Figure Out What You Need to Be Successful and Ask For It
I used to work in a small group that had to sign off on the specifics for technical projects. There were three of us and, as a group, it took us some time to process the details of the projects. However we’d always find ourselves in meetings being asked for approvals on the spot. Our pattern was to approve whatever it was in the meeting, go back to our offices and discuss it, then come back to the group and un-approve it. As you can imagine, this didn’t work out very well.
Eventually I figured out that even though we were expected to come up with a decision at the meeting, this wasn’t practical. I learned to push back and ask for more time, regardless of the pressure we were under to decide at that moment. After that we were able to make thoughtful decisions that stuck.
There are times when you don’t have to adjust yourself to fit your job. You don’t always have to do things the way they’re always done, you don’t even have to do things the way others want them done. You are part of the process, if you need to make changes so that you can be effective, it’s up to you to make them.
Create Your Own Environment
Many workplaces can seem hostile, but we create our own environment. Whether you have an office, a cubicle or a desk, there is an area that you can make your own. Music, small family pictures, even a screensaver of a favorite vacation spot can bring you back to center.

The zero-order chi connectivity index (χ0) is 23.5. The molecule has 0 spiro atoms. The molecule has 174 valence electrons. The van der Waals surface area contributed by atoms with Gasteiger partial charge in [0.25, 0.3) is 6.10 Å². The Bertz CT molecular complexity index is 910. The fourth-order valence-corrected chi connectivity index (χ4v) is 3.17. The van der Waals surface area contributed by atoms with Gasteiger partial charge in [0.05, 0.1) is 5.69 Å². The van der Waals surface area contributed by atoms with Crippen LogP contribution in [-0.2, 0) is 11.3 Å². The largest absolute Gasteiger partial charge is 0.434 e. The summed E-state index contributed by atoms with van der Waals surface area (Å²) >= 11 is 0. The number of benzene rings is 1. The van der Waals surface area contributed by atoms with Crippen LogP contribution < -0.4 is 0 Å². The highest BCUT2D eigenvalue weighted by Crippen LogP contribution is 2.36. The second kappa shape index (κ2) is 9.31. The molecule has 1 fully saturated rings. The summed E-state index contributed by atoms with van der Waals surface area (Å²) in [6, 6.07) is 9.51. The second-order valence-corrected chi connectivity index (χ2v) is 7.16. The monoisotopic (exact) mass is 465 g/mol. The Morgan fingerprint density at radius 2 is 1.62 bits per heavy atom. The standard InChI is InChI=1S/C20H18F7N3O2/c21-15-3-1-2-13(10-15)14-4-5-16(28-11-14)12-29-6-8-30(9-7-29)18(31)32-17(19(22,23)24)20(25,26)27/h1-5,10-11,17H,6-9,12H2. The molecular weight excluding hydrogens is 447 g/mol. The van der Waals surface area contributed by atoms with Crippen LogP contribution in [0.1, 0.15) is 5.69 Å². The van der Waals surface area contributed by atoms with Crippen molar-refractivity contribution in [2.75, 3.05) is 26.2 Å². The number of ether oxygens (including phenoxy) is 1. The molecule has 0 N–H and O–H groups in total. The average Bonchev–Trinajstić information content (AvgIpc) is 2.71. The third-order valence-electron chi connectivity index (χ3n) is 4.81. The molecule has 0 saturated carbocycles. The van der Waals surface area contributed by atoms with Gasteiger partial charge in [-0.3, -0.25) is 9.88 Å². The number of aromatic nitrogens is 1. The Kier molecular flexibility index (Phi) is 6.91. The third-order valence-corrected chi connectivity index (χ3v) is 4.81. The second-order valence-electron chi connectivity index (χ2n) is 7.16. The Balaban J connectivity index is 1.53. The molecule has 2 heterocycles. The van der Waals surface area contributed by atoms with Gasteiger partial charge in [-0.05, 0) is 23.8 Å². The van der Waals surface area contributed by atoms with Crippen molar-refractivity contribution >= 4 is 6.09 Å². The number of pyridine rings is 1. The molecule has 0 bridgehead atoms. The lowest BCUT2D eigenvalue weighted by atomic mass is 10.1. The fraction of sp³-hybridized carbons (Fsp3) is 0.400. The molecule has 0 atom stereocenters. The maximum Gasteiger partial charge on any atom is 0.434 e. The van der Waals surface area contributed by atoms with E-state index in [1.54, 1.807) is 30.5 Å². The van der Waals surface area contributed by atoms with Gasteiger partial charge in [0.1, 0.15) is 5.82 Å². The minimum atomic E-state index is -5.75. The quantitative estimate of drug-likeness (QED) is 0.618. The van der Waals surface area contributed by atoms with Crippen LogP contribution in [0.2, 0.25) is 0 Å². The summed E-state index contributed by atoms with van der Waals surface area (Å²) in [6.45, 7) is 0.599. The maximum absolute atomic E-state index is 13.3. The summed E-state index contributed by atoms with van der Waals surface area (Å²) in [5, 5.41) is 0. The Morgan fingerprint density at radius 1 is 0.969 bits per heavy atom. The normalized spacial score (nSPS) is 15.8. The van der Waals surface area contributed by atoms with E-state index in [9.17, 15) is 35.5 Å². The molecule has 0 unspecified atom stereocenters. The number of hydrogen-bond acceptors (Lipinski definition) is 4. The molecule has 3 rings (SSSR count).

And get out as often as you can. I used to take my lunch to a sunny park near my office and sit alone and read for an hour. Often it was the high point of my day, even now I feel the rush of peace when I visit that park.
Don’t Take Any of It Personally
I have had some terrible bosses over the years. A couple were the meanest and most self-serving people I’d ever met, and one was so incompetent that he had me write emails for him. And I won’t lie, I took it all personally. I hated them, hated my job, hated my life.
But now that I’ve left it all behind I realize that all that emotion was simply junk, a bunch of turmoil over nothing. Even the worst people you deal with are, at some level, aware of their limitations. The bullies are mean out of fear, and even if they don’t seem to know it, those incompetent bosses and co-workers are aware, deep down inside, that they aren’t up to the job and live lives full of anxiety.
And none of it is really about you. All that bad behavior happens because of lack – your boss might lack skill, or awareness, or even humanity, but, bottom line, it’s about them.
Balance Your Work Life with the Rest of Your Life
You are not your job, and your job is not your life. If you find yourself in a work environment that doesn’t support you, it’s especially important to make sure that the rest of your life is engaging and fulfilling. This is the time to pick up that hobby you’ve been talking about, make time to play with the kids after work, or get busy on the book you’ve been writing in your head.